Bursitis Of The Feet Bursa Removal Complications

Overview

Retrocalcaneal bursitis is a painful inflammation of the soft tissues at the attachment of the Achilles tendon to the back of the heel bone. The retrocalcaneus identifies the ?retro? or behind and ?calcaneus? or heel bone. Bursitis relates to inflammation of a bursa in the retrocalcaneal region. A bursa anatomically is a fluid filled sack that is located around tendinous attachments in the body. The retrocalcaneal bursa as identified in the photo 1 protects the Achilles tendon just prior to its insertion to the retrocalcaneal region. The retrocalcaneal bursa cushions the Achilles tendon and normally allows pain free motion of the Achilles tendon over the calcaneus.

Causes

Normally, only one bursa is in the heel, between the Achilles tendon and the heel bone (calcaneus). This bursa may become inflamed, swollen, and painful, resulting in anterior Achilles tendon bursitis. Abnormal pressure and foot dysfunction can cause a protective bursa to form between the Achilles tendon and the skin. This bursa may also become inflamed, swollen, and painful, resulting in posterior Achilles tendon bursitis.

Symptoms

The signs and symptoms of heel bursitis can include heel pain wearing particular footwear, Pain or discomfort in the heel when walking, jogging or running, Swelling or inflammation in the heel.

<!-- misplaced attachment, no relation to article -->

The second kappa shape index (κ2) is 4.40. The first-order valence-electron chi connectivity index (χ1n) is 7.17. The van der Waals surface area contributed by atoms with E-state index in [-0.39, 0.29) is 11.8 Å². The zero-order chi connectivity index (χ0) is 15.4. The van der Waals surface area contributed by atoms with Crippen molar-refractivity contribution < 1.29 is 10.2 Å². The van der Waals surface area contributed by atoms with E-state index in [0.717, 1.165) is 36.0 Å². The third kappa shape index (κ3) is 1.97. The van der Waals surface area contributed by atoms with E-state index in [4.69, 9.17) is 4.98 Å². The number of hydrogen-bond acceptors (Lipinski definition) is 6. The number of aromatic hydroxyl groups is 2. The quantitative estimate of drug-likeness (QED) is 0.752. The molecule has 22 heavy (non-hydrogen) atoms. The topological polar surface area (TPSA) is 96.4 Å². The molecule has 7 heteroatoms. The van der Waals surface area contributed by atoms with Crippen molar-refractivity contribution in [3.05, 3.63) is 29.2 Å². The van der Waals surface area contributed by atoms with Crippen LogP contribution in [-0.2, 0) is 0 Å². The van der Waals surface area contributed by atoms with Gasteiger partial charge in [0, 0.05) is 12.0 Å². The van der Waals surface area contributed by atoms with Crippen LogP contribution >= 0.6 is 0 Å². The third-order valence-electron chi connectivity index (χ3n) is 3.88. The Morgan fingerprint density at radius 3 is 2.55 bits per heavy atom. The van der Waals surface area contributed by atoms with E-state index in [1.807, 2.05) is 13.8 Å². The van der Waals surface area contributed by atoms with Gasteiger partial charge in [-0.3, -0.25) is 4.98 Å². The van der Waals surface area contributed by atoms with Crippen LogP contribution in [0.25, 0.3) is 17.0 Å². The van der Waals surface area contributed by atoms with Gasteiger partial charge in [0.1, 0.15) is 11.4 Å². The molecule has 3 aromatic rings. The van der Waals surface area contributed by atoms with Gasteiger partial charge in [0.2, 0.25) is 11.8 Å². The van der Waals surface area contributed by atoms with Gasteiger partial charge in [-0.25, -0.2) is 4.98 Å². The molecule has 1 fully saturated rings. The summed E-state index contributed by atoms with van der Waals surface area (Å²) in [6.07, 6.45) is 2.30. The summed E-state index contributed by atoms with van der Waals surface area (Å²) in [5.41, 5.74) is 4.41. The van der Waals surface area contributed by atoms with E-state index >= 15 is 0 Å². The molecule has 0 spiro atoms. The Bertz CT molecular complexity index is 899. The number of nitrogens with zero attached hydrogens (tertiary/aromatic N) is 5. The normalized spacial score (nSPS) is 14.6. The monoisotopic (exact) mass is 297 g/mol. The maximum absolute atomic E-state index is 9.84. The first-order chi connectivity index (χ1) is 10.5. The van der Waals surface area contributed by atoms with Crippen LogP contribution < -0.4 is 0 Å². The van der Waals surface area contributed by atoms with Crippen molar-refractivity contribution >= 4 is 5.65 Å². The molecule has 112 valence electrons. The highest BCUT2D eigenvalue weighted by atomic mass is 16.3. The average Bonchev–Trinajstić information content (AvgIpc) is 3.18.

Diagnosis

Medical examination is not necessarily required in light cases where the tenderness is minimal. In all cases where smooth improvement is not experienced, medical attention should be sought as soon as possible to exclude a (partial) rupture of the Achilles tendon or rupture of the soleus muscle. This situation is best determined by use of ultrasound scanning, as a number of injuries requiring treatment can easily be overlooked during a clinical examination (Ultrasonic image). Ultrasound scanning enables an evaluation of the extent of the change in the tendon, inflammation of the tendon (tendinitis), development of cicatricial tissue (tendinosis), calcification, inflammation of the tissue surrounding the tendon (peritendinitis), inflammation of the bursa (bursitis), as well as (partial) rupture.

Non Surgical Treatment

When retrocalcaneal bursitis is associated with tendonitis, it may be necessary to immobilize the ankle for several weeks to allow the Achilles tendon to heal. This can be done by placing a cast on the ankle, which limits movement and allows the tendon to rest. Walking boots may also be used to limit ankle movement and allow people with retrocalcaneal bursitis to avoid putting pressure on the inflamed bursae.

Surgical Treatment

Surgery. Though rare, particularly challenging cases of retrocalcaneal bursitis might warrant a bursectomy, in which the troublesome bursa is removed from the back of the ankle. Surgery can be effective, but operating on this boney area can cause complications, such as trouble with skin healing at the incision site. In addition to removing the bursa, a doctor may use the surgery to treat another condition associated with the retrocalcaneal bursitis. For example, a surgeon may remove a sliver of bone from the back of the heel to alter foot mechanics and reduce future friction. Any bone spurs located where the Achilles attaches to the heel may also be removed. Regardless of the conservative treatment that is provided, it is important to wait until all pain and swelling around the back of the heel is gone before resuming activities. This may take several weeks. Once symptoms are gone, a patient may make a gradual return to his or her activity level before their bursitis symptoms began. Returning to activities that cause friction or stress on the bursa before it is healed will likely cause bursitis symptoms to flare up again.

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